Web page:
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Former pro golfer, East Palestine’s McGee dies at 77

EAST PALESTINE — Former professional golfer Jerry McGee knew he was on the back nine.

McGee, a four-time PGA Tour winner, hadn’t played a round of golf in 10 years. His love for the game never wavered.

“I miss playing it like heck,” he said last April. “I watch as much as I can on TV every week.”

The longtime East Palestine resident died in Florida on Wednesday afternoon at age 77.

“Sorry to say my dad, Jerry, passed peacefully today,” his son, Michael, posted online. “We took him to the ER Friday evening, and he declined quickly the past few days. Happy he moved here and we were together.”

While Florida was where he and his family ended up, McGee often felt at home in East Palestine.

“Jerry loved this area,” said Dave Guy, a longtime friend and retired East Palestine High School principal. “He was very content with being in East Palestine. He had a lot friends and enjoyed the area.”

Guy lives a block away from McGee and talked to him the day before McGee and his wife, Jill, moved to Florida a couple of weeks ago to be closer to their children, Michelle and Michael, who is married to LPGA great Annika Sorenstam.

“I’ve had quite a few health problems the last couple of years that have kept me at home,” McGee said then. “I’ve been quarantined long before all of this (pandemic) started.”

“It was very difficult to see him struggle the last few years,” Guy said. “It was one problem after another. I knew he wasn’t feeling that great, and I understood why he was going to Florida.”

McGee was a Pittsburgh Steelers and Youngstown State University season ticket holder and was a regular at area high school athletic events.

“When I think of Jerry, I think of his love of sports,” Guy said. “He had a great love for sports and never gave that up. There was rarely a game at YSU or top area game that you wouldn’t see him sitting there. In basketball season, he would see six games a week. He loved it.”

Golf was his first love.

“It’s a super sport,” McGee said during last April’s interview. “Just the relaxation — and I use that very, very loosely.”

“I had the opportunity to play golf with him a few times,” Guy said. “It gave me a first-hand look at how good these guys are.”

McGee was known for his quick wit — on and off the golf course.

“He said I dressed like Doug Sanders and played like Colonel Sanders,” said John Butera of New Waterford.

McGee was one of the top players on the PGA Tour from 1975-79, when he placed among the top 18 money winners four of five years. His first win came in the 1975 Pensacola Open after nine years on the Tour, prompting him to say at the time, “At least they won’t be able to say sudden success spoiled me.”

In 1977, he won the IVB-Philadelphia Open and was a member of the United States Ryder Cup team.

“Outside of my family, playing on that team was the greatest thrill of my life,” McGee said in the 2020 interview.

His best year came in 1979 — when he won two tournaments, the Kemper Open and the Sammy Davis Jr.-Greater Harford Open — and earned a season-high $166,735.

“A lot of people told me when I first started the tour I wasn’t big enough to play and I hadn’t had enough experience,” he said. “People never really know what’s inside a person.”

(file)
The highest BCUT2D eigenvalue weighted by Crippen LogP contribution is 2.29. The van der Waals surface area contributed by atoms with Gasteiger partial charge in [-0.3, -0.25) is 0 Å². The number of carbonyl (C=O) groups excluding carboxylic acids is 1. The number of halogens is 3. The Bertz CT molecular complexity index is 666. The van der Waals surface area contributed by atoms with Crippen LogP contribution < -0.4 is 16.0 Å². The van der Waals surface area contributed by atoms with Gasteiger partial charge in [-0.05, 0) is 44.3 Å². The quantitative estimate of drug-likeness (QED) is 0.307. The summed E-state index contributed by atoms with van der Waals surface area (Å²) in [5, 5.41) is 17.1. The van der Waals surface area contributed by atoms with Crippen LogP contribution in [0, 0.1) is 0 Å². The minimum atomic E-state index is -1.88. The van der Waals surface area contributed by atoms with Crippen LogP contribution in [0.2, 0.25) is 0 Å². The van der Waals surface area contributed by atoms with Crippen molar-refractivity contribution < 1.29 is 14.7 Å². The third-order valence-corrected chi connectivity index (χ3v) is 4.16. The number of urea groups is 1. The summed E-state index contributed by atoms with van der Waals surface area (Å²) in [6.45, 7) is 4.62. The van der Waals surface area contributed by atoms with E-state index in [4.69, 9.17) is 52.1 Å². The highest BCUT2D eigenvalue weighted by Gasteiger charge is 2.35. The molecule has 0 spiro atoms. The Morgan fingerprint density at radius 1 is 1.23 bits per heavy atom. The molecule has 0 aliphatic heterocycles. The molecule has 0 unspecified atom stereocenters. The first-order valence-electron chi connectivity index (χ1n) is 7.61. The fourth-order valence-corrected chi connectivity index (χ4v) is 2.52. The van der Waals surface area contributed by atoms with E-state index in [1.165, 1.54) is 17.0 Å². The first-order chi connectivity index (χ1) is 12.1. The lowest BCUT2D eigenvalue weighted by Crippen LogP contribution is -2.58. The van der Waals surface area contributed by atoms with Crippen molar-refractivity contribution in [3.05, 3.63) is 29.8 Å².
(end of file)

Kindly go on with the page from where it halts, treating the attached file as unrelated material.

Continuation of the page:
Those around East Palestine got to see it.

“That’s the great thing about golf — nobody gives it to you,” McGee said. “You’ve got to go out there and earn it. If you don’t play well, no one’s to blame but yourself.”

McGee was forced to quit after the 1981 season because he was suffering from hypoglycemia, a deficiency of sugar in the blood. It caused him to be tired and dizzy, and he had trouble finishing rounds.

“It was hard to quit because it wasn’t my game,” he said. “Had it been my game go sour, I think it would have been much easier.”

Then he was Director of Golf at Oak Tree Country Club in West Middlesex, Pa., until leaving to join the Senior PGA Tour in 1993.

“When I played, the only guys who were carrying briefcases were Nicklaus and Palmer,” McGee said. “And with today’s guys, the caddies are carrying briefcases.”

He made his Senior PGA Tour debut on July 23, 1993, in Grand Rapids, Mich.

“I was never so glad to get a round over with in my life,” said McGee, after shooting a 2-over 73 in the first round. “I wasn’t as nervous for the Ryder Cup in 1977.”

He was having fun again.

“I haven’t been here three days and I haven’t been this happy in 12 years,” McGee said.

His last Senior PGA Tour event was in 2005.

“He had stories about the time he played on the tour,” Guy said.

Guy said one of his favorite stories of McGee came during his days on the Senior Tour when Guy had back surgery.

“He came down to the house and a had big get well card,” Guy said. “He went around to all the pros and NFL players who were playing and got all the players he could to sign it. I have it in a frame. It impressed me he took the time to do it for me. It’s a good memory of all the times we spent together.”

McGee saw his first golf tournament at Firestone Country Club in Akron. He was a high school junior in New Lexington when he rode to Akron with some friends to watch the 1960 PGA Championship.

“From that point on, I knew this is what I wanted to do someday,” McGee said.

During his playing days, he met his wife, Jill, an East Palestine girl. They made it their home for many years.

“His basement was filled with pictures of celebrities and other golfers,” Guy said.

“There was never a guy who gave back more to the community than Jerry,” Butera said.

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